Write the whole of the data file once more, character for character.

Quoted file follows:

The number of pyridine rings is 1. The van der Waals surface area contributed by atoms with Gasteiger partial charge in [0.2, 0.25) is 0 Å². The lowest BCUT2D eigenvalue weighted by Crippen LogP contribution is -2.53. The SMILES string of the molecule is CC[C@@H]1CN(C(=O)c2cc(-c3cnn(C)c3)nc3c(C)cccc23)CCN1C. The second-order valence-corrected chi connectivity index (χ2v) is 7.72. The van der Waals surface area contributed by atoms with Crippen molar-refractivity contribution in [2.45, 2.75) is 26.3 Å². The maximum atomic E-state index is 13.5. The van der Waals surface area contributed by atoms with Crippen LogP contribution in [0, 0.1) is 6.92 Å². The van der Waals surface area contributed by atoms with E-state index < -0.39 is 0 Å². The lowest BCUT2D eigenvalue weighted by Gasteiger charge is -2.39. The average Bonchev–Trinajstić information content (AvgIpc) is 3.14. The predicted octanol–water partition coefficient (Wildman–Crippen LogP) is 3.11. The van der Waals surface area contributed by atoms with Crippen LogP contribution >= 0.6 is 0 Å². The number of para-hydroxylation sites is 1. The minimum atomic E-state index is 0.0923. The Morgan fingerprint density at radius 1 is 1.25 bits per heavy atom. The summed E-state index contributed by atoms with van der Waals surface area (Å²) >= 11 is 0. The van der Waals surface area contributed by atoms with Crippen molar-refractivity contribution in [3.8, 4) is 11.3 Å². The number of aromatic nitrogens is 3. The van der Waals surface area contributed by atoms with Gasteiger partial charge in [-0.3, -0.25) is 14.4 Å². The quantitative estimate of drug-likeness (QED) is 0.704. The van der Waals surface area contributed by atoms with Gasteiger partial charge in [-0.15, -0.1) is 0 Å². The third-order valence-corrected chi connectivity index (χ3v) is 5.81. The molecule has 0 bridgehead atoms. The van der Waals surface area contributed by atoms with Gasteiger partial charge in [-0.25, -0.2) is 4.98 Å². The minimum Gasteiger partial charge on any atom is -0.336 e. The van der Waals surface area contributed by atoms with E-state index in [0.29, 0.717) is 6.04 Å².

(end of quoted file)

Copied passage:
The number of pyridine rings is 1. The van der Waals surface area contributed by atoms with Gasteiger partial charge in [0.2, 0.25) is 0 Å². The lowest BCUT2D eigenvalue weighted by Crippen LogP contribution is -2.53. The SMILES string of the molecule is CC[C@@H]1CN(C(=O)c2cc(-c3cnn(C)c3)nc3c(C)cccc23)CCN1C. The second-order valence-corrected chi connectivity index (χ2v) is 7.72. The van der Waals surface area contributed by atoms with Crippen molar-refractivity contribution in [2.45, 2.75) is 26.3 Å². The maximum atomic E-state index is 13.5. The van der Waals surface area contributed by atoms with Crippen LogP contribution in [0, 0.1) is 6.92 Å². The van der Waals surface area contributed by atoms with E-state index < -0.39 is 0 Å². The lowest BCUT2D eigenvalue weighted by Gasteiger charge is -2.39. The average Bonchev–Trinajstić information content (AvgIpc) is 3.14. The predicted octanol–water partition coefficient (Wildman–Crippen LogP) is 3.11. The van der Waals surface area contributed by atoms with Crippen LogP contribution >= 0.6 is 0 Å². The number of para-hydroxylation sites is 1. The minimum atomic E-state index is 0.0923. The Morgan fingerprint density at radius 1 is 1.25 bits per heavy atom. The summed E-state index contributed by atoms with van der Waals surface area (Å²) >= 11 is 0. The van der Waals surface area contributed by atoms with Crippen molar-refractivity contribution in [3.8, 4) is 11.3 Å². The number of aromatic nitrogens is 3. The van der Waals surface area contributed by atoms with Gasteiger partial charge in [-0.3, -0.25) is 14.4 Å². The quantitative estimate of drug-likeness (QED) is 0.704. The van der Waals surface area contributed by atoms with Gasteiger partial charge in [-0.15, -0.1) is 0 Å². The third-order valence-corrected chi connectivity index (χ3v) is 5.81. The molecule has 0 bridgehead atoms. The van der Waals surface area contributed by atoms with Gasteiger partial charge in [-0.25, -0.2) is 4.98 Å². The minimum Gasteiger partial charge on any atom is -0.336 e. The van der Waals surface area contributed by atoms with E-state index in [0.29, 0.717) is 6.04 Å².